Economy

Google Ad

The US in May added 559K non-farm payrolls jobs less than forecasted 674k new jobs, April prev 266k was rrevised to 278k. The unemployment rate fell to 5.8% from 6.1%. US Average Hourly Earnings (M/M) were higher by 0.5% (est 0.2%; prevR 0.7%; prev 0.7%)

Working

May 2021 U.S. Employment Report

The Covid-19 virus wreaked havoc on the global economy. The world's economy was shut down and much of America has stay at home orders. Jobless claims numbers have been improving after records and unfortunately the story is much worse as people have not all been able to return to work.

The May through November reports however were a surprise gain in jobs. The expectation had been for more recovery in job losses for December until new lockdowns came into affect and we saw a loss of 140,000 jobs. We rebounded Jan somewhat with 49,000 new jobs and an upwardly revised 468K in February. The US economy added 916K jobs in March of 2021, the strongest employment growth in 7 months, with the largest gains occurring in leisure and hospitality, public and private education, and construction. However the March number was revised lower in April to 770k from 916k. In May we saw 559K non-farm payrolls jobs, less than forecasted 674k new jobs, April prev 266k was revised to 278k.

 US Jobs May 2021

The market had expected the May report released Friday to show nonfarm payrolls rise 674k new jobs which it missed with 559k new jobs with a sputtering economy.  The volatile numbers point up how difficult estimating the jobs situation is amid an economy struggling to get back to normal following the coronavirus-inducted shutdown. The national unemployment rate had come off a 50 year low 3.5% with higher participation before the Covid-19 lockdown now to 5.8%.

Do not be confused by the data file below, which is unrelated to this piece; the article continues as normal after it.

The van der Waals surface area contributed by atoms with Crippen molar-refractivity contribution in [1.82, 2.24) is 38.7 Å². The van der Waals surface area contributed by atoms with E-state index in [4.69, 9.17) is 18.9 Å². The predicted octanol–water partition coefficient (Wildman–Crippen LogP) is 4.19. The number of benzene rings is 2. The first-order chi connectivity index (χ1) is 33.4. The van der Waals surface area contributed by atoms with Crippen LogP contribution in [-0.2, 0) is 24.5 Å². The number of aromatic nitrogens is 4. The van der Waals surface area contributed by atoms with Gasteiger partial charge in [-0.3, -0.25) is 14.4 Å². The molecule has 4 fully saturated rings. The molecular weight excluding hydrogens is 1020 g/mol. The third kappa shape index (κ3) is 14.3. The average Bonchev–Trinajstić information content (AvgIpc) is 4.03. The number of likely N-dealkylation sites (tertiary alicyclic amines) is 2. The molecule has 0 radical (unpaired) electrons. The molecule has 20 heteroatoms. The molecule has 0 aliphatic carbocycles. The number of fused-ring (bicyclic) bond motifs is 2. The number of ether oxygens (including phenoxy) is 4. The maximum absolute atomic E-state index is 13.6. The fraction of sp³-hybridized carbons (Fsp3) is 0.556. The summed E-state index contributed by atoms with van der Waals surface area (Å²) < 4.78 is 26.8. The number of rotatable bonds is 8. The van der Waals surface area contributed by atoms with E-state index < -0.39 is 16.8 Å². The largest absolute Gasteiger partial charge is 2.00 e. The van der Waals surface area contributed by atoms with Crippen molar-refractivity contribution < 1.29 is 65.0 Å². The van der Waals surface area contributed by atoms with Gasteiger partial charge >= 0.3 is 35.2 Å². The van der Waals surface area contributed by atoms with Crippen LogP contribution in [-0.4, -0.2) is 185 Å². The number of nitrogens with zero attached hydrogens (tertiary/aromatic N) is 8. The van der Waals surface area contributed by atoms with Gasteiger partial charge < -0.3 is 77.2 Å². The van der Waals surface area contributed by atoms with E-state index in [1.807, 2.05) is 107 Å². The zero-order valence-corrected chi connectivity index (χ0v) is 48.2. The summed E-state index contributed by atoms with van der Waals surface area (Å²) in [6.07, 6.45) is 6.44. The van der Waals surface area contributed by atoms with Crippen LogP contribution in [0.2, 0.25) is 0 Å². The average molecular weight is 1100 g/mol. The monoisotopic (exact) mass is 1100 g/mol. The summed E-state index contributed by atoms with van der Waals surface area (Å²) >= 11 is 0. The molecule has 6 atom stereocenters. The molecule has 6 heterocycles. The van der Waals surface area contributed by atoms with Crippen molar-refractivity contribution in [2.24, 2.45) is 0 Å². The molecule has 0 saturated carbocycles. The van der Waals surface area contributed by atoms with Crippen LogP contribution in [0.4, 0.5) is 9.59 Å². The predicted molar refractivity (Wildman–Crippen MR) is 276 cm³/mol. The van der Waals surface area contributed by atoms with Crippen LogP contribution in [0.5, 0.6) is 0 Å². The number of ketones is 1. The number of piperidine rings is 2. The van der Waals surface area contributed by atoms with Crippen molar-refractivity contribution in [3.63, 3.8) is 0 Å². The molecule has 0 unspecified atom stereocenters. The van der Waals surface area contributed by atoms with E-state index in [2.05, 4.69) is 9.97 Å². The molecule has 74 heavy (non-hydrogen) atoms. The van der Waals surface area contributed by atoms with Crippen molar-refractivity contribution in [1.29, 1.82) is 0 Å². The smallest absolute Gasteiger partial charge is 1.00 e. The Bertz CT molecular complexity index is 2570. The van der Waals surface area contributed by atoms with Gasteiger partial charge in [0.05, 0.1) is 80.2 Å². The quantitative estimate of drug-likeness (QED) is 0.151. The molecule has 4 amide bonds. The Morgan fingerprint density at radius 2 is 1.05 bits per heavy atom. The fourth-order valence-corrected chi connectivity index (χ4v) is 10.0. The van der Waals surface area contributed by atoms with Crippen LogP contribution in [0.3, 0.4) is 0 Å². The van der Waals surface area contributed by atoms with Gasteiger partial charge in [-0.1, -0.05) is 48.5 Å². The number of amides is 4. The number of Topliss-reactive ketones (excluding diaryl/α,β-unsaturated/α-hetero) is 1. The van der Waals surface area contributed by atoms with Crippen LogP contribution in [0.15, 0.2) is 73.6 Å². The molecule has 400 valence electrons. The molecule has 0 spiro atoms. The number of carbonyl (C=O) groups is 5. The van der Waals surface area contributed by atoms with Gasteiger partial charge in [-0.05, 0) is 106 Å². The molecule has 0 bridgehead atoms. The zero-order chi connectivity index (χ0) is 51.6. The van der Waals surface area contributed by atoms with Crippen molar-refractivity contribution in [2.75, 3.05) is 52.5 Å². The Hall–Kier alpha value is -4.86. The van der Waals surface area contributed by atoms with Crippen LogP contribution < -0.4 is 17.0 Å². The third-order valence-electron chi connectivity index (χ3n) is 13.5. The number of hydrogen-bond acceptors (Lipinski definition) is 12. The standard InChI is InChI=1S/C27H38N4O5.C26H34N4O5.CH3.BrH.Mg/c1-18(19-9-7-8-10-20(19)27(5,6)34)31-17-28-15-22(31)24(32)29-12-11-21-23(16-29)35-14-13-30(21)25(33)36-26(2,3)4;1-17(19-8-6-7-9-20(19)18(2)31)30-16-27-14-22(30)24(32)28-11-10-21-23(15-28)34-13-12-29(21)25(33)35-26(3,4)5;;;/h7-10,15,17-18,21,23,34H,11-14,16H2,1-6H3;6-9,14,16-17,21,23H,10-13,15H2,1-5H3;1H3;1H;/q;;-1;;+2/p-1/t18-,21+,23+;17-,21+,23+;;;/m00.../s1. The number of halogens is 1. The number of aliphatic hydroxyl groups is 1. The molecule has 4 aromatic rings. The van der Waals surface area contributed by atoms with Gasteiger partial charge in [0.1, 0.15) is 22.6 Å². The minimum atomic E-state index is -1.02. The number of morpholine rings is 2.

United States Non Farm Payrolls 

May 2021 US Employment Report & Expectations

Employment:

  • Non-farm payrolls  +559,000 vs +674,000 expected, Prior +266,000 (revised to 278,000)
  • Unemployment rate  5.8% (est 5.9%; prev 6.1%)
  • Participation rate 61.6% (est 61.8%; prev 61.7%)(63.3% highest since 2014)
  • Underemployment rate  10.2% (prev 10.4%)
  • Two month net revision  +27K Prior -78 +158 -159 k +11k +15k, +145k
  • Manufacturing payrolls 23K (est 25K; prevR -32K; prev -18K)
  • Private payrolls  +492K vs +610K expected prev 780k
  • Long-term unemployed at 3.8m vs 4.2m prev
  • The employment-population ratio58.0% vs 57.9% prev (61% before pandemic)

 United States Unemployment Rate

Wages:

  • Average hourly earnings 0.5% (est 0.2%; prevR 0.7%; prev 0.7%)
  • Average hourly earnings 2.0% (est 1.6%; prevR 0.4%; prev0.3%)
  • Average weekly hours All Employees: 34.9 (est 34.9; prevR 34.9; prev 35.0)

United States Average Hourly Earnings

In May Average hourly earnings for all employees on private nonfarm payrolls increased by 15 cents, or 0.5% to $30.33 in May of 2021, following a 0.7% increase in April and beating market estimates of a 0.2% gain. '

Average hourly earnings of private-sector production and nonsupervisory employees rose by 14 cents to $25.60 in May, following an increase of 19 cents in April. Year-on-year, average hourly earnings have increased by 2%, following an upwardly revised 0.4% rise and above market consensus of a 1.6% increase. The data for the last 2 months suggest that the rising demand for labor associated with the recovery from the pandemic may have put upward pressure on wages. Source: U.S. Bureau of Labor Statistics

In March US saw first decrease in average hourly earnings since June last year despite the big gain in jobs for all employees on US private nonfarm payrolls - Average hourly earnings fell 4 cents to $29.96 or -0.1% m/m v 0.1% Expected +0.3% m/m Prior